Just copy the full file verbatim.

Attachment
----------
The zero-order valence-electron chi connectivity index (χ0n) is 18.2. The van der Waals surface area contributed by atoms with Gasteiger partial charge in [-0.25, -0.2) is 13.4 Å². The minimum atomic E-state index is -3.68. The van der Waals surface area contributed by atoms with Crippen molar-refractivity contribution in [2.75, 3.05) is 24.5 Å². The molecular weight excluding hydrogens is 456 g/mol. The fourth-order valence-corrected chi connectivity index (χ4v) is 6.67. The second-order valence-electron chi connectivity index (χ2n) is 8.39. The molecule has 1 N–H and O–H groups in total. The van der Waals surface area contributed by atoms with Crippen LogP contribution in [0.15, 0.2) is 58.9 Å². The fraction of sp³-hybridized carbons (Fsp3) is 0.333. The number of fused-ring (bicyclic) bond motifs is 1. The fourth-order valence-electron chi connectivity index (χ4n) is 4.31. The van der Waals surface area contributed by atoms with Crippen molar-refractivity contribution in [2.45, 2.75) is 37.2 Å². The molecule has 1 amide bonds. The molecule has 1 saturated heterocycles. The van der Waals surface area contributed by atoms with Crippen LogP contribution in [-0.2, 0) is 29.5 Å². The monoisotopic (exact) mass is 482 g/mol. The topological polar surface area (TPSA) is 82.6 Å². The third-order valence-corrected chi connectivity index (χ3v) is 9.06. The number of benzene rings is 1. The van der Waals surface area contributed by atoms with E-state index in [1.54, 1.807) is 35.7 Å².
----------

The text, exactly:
The zero-order valence-electron chi connectivity index (χ0n) is 18.2. The van der Waals surface area contributed by atoms with Gasteiger partial charge in [-0.25, -0.2) is 13.4 Å². The minimum atomic E-state index is -3.68. The van der Waals surface area contributed by atoms with Crippen molar-refractivity contribution in [2.75, 3.05) is 24.5 Å². The molecular weight excluding hydrogens is 456 g/mol. The fourth-order valence-corrected chi connectivity index (χ4v) is 6.67. The second-order valence-electron chi connectivity index (χ2n) is 8.39. The molecule has 1 N–H and O–H groups in total. The van der Waals surface area contributed by atoms with Crippen LogP contribution in [0.15, 0.2) is 58.9 Å². The fraction of sp³-hybridized carbons (Fsp3) is 0.333. The number of fused-ring (bicyclic) bond motifs is 1. The fourth-order valence-electron chi connectivity index (χ4n) is 4.31. The van der Waals surface area contributed by atoms with Crippen molar-refractivity contribution in [2.45, 2.75) is 37.2 Å². The molecule has 1 amide bonds. The molecule has 1 saturated heterocycles. The van der Waals surface area contributed by atoms with Crippen LogP contribution in [-0.2, 0) is 29.5 Å². The monoisotopic (exact) mass is 482 g/mol. The topological polar surface area (TPSA) is 82.6 Å². The third-order valence-corrected chi connectivity index (χ3v) is 9.06. The number of benzene rings is 1. The van der Waals surface area contributed by atoms with E-state index in [1.54, 1.807) is 35.7 Å².